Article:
Background. Vitiligo is an acquired depigmenting disease with uncertain aetiopathogenesis, possibly associated with oxidative stress. Narrowband ultraviolet B phototherapy (NB-UVB) is the most widely used and effective treatment.
Aim. To evaluate the clinical effectiveness of NB-UVB and the repairing of oxidative stress-induced damage, using oral supplementation with an antioxidant pool (AP).
Methods. Patients (n = 35) with nonsegmental vitiligo were enrolled in a randomized, double-blind, placebo-controlled multicentre trial. The treatment group received, for 2 months before and for 6 months during the NB-UVB treatment, a balanced AP containing α-lipoic acid, vitamins C and E, and polyunsaturated fatty acids. The area and number of lesions, as well as some parameters of the oxidation–reduction (redox) status of the peripheral blood mononuclear cells (PBMCs) were estimated at the beginning, after 2 months, and at the end of the trial.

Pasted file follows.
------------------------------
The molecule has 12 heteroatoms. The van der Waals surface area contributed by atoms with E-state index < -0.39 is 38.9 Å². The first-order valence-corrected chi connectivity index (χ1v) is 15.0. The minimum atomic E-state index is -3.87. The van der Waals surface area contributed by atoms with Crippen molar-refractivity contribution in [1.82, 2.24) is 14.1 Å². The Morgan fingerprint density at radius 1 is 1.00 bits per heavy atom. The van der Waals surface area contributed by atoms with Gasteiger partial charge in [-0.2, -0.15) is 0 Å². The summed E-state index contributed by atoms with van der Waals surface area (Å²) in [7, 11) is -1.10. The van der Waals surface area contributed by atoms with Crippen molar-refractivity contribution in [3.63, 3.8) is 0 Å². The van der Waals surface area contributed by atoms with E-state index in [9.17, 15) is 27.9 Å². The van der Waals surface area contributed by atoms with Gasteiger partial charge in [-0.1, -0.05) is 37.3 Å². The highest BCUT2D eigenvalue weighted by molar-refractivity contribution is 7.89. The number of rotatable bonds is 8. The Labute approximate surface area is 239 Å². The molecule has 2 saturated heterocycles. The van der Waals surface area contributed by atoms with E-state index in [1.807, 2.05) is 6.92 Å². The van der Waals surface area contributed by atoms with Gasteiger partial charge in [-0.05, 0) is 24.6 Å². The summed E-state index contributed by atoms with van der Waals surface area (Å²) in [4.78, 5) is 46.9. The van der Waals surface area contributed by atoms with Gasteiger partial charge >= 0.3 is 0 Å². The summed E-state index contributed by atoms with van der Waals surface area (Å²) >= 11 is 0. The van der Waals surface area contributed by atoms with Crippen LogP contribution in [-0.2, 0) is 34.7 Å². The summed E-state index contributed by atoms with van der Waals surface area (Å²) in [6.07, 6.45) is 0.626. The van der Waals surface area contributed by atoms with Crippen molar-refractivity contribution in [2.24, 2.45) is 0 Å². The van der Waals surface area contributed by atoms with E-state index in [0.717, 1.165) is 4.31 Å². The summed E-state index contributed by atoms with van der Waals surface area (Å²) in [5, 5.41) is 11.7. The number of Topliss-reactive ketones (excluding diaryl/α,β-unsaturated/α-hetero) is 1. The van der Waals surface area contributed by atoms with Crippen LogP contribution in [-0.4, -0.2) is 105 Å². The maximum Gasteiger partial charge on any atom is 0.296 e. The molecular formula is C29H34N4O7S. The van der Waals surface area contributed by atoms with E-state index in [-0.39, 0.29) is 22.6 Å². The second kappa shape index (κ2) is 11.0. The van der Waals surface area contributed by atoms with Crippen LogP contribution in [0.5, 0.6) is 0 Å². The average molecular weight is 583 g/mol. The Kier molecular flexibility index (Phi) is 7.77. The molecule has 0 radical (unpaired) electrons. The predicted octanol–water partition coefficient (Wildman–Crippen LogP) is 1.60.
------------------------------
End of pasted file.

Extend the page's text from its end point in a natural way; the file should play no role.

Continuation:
Results. In total, 28 patients completed the study. After 2 months of AP supplementation, the catalase activity and the production of reactive oxygen species (ROS) were 121% and 57% of the basal values (P < 0.05 and P < 0.02 vs. placebo, respectively). The AP increased the therapeutic success of NB-UVB, with 47% of the patients obtaining > 75% repigmentation vs. 18% in the placebo group (P < 0.05). An increase in catalase activity to 114% (P < 0.05 vs. placebo) and decrease in ROS level of up to 60% (P < 0.02 vs. placebo) of the basal value was observed in PBMCs. Finally, the AP intake maintained the membrane lipid ratio (saturated : unsaturated fatty acids 1.8 : 3.1; P < 0.05), counteracting phototherapy-induced saturation.
Conclusions. Oral supplementation with AP containing α-lipoic acid before and during NB-UVB significantly improves the clinical effectiveness of NB-UVB, reducing vitiligo-associated oxidative stress.